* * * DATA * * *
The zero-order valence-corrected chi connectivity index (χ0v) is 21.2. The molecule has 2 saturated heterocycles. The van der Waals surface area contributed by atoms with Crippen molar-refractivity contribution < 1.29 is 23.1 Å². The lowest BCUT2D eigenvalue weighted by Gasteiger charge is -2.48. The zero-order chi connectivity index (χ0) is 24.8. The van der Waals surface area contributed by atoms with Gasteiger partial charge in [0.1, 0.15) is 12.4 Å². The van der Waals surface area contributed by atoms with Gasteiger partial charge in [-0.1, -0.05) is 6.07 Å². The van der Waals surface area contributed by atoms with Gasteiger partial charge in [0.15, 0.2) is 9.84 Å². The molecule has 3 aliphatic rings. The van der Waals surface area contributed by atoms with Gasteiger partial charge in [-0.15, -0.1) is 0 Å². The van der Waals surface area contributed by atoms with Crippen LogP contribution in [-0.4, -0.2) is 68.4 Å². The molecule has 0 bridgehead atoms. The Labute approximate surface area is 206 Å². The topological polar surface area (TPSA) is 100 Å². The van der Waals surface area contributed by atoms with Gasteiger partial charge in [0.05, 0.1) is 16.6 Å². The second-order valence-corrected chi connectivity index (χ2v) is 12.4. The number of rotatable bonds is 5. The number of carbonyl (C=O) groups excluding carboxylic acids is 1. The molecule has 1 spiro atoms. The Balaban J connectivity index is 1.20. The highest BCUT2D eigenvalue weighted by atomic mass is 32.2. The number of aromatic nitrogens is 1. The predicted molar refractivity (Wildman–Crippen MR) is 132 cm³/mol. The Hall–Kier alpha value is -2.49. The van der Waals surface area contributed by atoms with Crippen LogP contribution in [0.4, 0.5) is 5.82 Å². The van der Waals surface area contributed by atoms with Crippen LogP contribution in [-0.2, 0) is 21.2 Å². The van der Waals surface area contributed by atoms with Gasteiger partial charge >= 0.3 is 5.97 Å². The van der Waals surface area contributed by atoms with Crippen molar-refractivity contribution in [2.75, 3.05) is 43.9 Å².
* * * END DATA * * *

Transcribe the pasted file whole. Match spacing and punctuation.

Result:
The zero-order valence-corrected chi connectivity index (χ0v) is 21.2. The molecule has 2 saturated heterocycles. The van der Waals surface area contributed by atoms with Crippen molar-refractivity contribution < 1.29 is 23.1 Å². The lowest BCUT2D eigenvalue weighted by Gasteiger charge is -2.48. The zero-order chi connectivity index (χ0) is 24.8. The van der Waals surface area contributed by atoms with Gasteiger partial charge in [0.1, 0.15) is 12.4 Å². The van der Waals surface area contributed by atoms with Gasteiger partial charge in [-0.1, -0.05) is 6.07 Å². The van der Waals surface area contributed by atoms with Gasteiger partial charge in [0.15, 0.2) is 9.84 Å². The molecule has 3 aliphatic rings. The van der Waals surface area contributed by atoms with Gasteiger partial charge in [-0.15, -0.1) is 0 Å². The van der Waals surface area contributed by atoms with Crippen LogP contribution in [-0.4, -0.2) is 68.4 Å². The molecule has 0 bridgehead atoms. The Labute approximate surface area is 206 Å². The topological polar surface area (TPSA) is 100 Å². The van der Waals surface area contributed by atoms with Gasteiger partial charge in [0.05, 0.1) is 16.6 Å². The second-order valence-corrected chi connectivity index (χ2v) is 12.4. The number of rotatable bonds is 5. The number of carbonyl (C=O) groups excluding carboxylic acids is 1. The molecule has 1 spiro atoms. The Balaban J connectivity index is 1.20. The highest BCUT2D eigenvalue weighted by atomic mass is 32.2. The number of aromatic nitrogens is 1. The predicted molar refractivity (Wildman–Crippen MR) is 132 cm³/mol. The Hall–Kier alpha value is -2.49. The van der Waals surface area contributed by atoms with Crippen LogP contribution in [0.4, 0.5) is 5.82 Å². The van der Waals surface area contributed by atoms with Crippen LogP contribution in [-0.2, 0) is 21.2 Å². The van der Waals surface area contributed by atoms with Gasteiger partial charge >= 0.3 is 5.97 Å². The van der Waals surface area contributed by atoms with Crippen molar-refractivity contribution in [2.75, 3.05) is 43.9 Å².